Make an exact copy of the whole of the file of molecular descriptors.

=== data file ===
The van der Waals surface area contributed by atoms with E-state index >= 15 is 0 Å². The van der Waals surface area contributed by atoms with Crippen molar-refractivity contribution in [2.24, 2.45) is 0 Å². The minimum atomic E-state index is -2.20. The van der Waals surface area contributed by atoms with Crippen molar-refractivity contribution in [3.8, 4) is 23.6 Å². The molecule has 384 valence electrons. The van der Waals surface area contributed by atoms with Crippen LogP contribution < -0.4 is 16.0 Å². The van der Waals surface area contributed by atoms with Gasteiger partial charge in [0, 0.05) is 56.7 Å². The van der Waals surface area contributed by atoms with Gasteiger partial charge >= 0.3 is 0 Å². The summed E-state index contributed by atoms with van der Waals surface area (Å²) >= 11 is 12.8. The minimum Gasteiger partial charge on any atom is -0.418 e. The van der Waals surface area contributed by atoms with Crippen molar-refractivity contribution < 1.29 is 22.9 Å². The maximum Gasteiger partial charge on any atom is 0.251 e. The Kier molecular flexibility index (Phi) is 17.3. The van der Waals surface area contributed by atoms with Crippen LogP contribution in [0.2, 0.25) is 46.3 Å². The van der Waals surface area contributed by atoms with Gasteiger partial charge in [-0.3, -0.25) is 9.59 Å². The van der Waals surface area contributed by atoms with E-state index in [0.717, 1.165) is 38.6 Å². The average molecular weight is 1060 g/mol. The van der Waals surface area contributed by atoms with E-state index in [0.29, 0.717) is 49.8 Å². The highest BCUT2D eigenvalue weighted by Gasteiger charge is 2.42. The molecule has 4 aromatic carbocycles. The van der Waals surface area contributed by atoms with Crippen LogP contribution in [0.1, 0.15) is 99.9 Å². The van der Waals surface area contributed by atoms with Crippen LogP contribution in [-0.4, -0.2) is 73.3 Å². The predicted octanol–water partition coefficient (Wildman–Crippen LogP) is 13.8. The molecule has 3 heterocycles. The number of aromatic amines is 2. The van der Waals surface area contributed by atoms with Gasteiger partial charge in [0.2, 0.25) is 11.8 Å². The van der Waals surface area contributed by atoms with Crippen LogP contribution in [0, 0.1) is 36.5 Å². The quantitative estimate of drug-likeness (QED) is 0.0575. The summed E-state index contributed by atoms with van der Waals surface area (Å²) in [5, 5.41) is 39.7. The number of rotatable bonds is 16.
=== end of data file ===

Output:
The van der Waals surface area contributed by atoms with E-state index >= 15 is 0 Å². The van der Waals surface area contributed by atoms with Crippen molar-refractivity contribution in [2.24, 2.45) is 0 Å². The minimum atomic E-state index is -2.20. The van der Waals surface area contributed by atoms with Crippen molar-refractivity contribution in [3.8, 4) is 23.6 Å². The molecule has 384 valence electrons. The van der Waals surface area contributed by atoms with Crippen LogP contribution < -0.4 is 16.0 Å². The van der Waals surface area contributed by atoms with Gasteiger partial charge in [0, 0.05) is 56.7 Å². The van der Waals surface area contributed by atoms with Gasteiger partial charge >= 0.3 is 0 Å². The summed E-state index contributed by atoms with van der Waals surface area (Å²) >= 11 is 12.8. The minimum Gasteiger partial charge on any atom is -0.418 e. The van der Waals surface area contributed by atoms with Crippen molar-refractivity contribution < 1.29 is 22.9 Å². The maximum Gasteiger partial charge on any atom is 0.251 e. The Kier molecular flexibility index (Phi) is 17.3. The van der Waals surface area contributed by atoms with Crippen LogP contribution in [0.2, 0.25) is 46.3 Å². The van der Waals surface area contributed by atoms with Gasteiger partial charge in [-0.3, -0.25) is 9.59 Å². The van der Waals surface area contributed by atoms with E-state index in [0.717, 1.165) is 38.6 Å². The average molecular weight is 1060 g/mol. The van der Waals surface area contributed by atoms with E-state index in [0.29, 0.717) is 49.8 Å². The highest BCUT2D eigenvalue weighted by Gasteiger charge is 2.42. The molecule has 4 aromatic carbocycles. The van der Waals surface area contributed by atoms with Crippen LogP contribution in [0.1, 0.15) is 99.9 Å². The van der Waals surface area contributed by atoms with Crippen LogP contribution in [-0.4, -0.2) is 73.3 Å². The predicted octanol–water partition coefficient (Wildman–Crippen LogP) is 13.8. The molecule has 3 heterocycles. The number of aromatic amines is 2. The van der Waals surface area contributed by atoms with Gasteiger partial charge in [0.2, 0.25) is 11.8 Å². The van der Waals surface area contributed by atoms with Crippen LogP contribution in [0, 0.1) is 36.5 Å². The quantitative estimate of drug-likeness (QED) is 0.0575. The summed E-state index contributed by atoms with van der Waals surface area (Å²) in [5, 5.41) is 39.7. The number of rotatable bonds is 16.